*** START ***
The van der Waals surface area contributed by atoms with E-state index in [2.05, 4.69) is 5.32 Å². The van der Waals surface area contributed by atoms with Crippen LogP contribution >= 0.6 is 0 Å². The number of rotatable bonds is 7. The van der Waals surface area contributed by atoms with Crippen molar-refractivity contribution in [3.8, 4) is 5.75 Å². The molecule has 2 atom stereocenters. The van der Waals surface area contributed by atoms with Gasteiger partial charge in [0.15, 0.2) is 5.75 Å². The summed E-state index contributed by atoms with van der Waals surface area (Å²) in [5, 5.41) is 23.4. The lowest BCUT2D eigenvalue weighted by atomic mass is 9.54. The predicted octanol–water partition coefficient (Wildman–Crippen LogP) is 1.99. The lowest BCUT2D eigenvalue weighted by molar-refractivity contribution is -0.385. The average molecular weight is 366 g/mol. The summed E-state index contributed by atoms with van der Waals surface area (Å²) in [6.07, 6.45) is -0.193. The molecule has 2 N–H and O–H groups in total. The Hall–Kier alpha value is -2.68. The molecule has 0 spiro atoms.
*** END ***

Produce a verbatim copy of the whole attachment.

The van der Waals surface area contributed by atoms with E-state index in [2.05, 4.69) is 5.32 Å². The van der Waals surface area contributed by atoms with Crippen LogP contribution >= 0.6 is 0 Å². The number of rotatable bonds is 7. The van der Waals surface area contributed by atoms with Crippen molar-refractivity contribution in [3.8, 4) is 5.75 Å². The molecule has 2 atom stereocenters. The van der Waals surface area contributed by atoms with Gasteiger partial charge in [0.15, 0.2) is 5.75 Å². The summed E-state index contributed by atoms with van der Waals surface area (Å²) in [5, 5.41) is 23.4. The lowest BCUT2D eigenvalue weighted by atomic mass is 9.54. The predicted octanol–water partition coefficient (Wildman–Crippen LogP) is 1.99. The lowest BCUT2D eigenvalue weighted by molar-refractivity contribution is -0.385. The average molecular weight is 366 g/mol. The summed E-state index contributed by atoms with van der Waals surface area (Å²) in [6.07, 6.45) is -0.193. The molecule has 2 N–H and O–H groups in total. The Hall–Kier alpha value is -2.68. The molecule has 0 spiro atoms.